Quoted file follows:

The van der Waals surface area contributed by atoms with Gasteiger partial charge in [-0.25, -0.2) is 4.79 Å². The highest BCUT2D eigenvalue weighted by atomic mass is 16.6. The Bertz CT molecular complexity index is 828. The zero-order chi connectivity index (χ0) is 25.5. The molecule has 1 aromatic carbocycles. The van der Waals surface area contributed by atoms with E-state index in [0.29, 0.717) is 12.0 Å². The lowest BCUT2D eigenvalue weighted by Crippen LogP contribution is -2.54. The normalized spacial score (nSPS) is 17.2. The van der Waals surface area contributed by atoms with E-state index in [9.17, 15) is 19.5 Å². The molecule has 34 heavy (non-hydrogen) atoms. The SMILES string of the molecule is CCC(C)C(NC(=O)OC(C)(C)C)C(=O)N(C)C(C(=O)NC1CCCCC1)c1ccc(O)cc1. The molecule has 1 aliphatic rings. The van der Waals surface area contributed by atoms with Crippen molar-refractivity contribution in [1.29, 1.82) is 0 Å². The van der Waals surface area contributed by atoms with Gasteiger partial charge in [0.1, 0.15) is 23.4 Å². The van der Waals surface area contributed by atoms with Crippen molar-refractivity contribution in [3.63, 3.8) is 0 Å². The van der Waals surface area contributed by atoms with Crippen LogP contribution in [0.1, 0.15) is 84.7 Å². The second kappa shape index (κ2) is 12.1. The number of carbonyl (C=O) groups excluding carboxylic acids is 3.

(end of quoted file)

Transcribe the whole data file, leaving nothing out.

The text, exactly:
The van der Waals surface area contributed by atoms with Gasteiger partial charge in [-0.25, -0.2) is 4.79 Å². The highest BCUT2D eigenvalue weighted by atomic mass is 16.6. The Bertz CT molecular complexity index is 828. The zero-order chi connectivity index (χ0) is 25.5. The molecule has 1 aromatic carbocycles. The van der Waals surface area contributed by atoms with E-state index in [0.29, 0.717) is 12.0 Å². The lowest BCUT2D eigenvalue weighted by Crippen LogP contribution is -2.54. The normalized spacial score (nSPS) is 17.2. The van der Waals surface area contributed by atoms with E-state index in [9.17, 15) is 19.5 Å². The molecule has 34 heavy (non-hydrogen) atoms. The SMILES string of the molecule is CCC(C)C(NC(=O)OC(C)(C)C)C(=O)N(C)C(C(=O)NC1CCCCC1)c1ccc(O)cc1. The molecule has 1 aliphatic rings. The van der Waals surface area contributed by atoms with Crippen molar-refractivity contribution in [1.29, 1.82) is 0 Å². The van der Waals surface area contributed by atoms with Gasteiger partial charge in [0.1, 0.15) is 23.4 Å². The van der Waals surface area contributed by atoms with Crippen molar-refractivity contribution in [3.63, 3.8) is 0 Å². The van der Waals surface area contributed by atoms with Crippen LogP contribution in [0.1, 0.15) is 84.7 Å². The second kappa shape index (κ2) is 12.1. The number of carbonyl (C=O) groups excluding carboxylic acids is 3.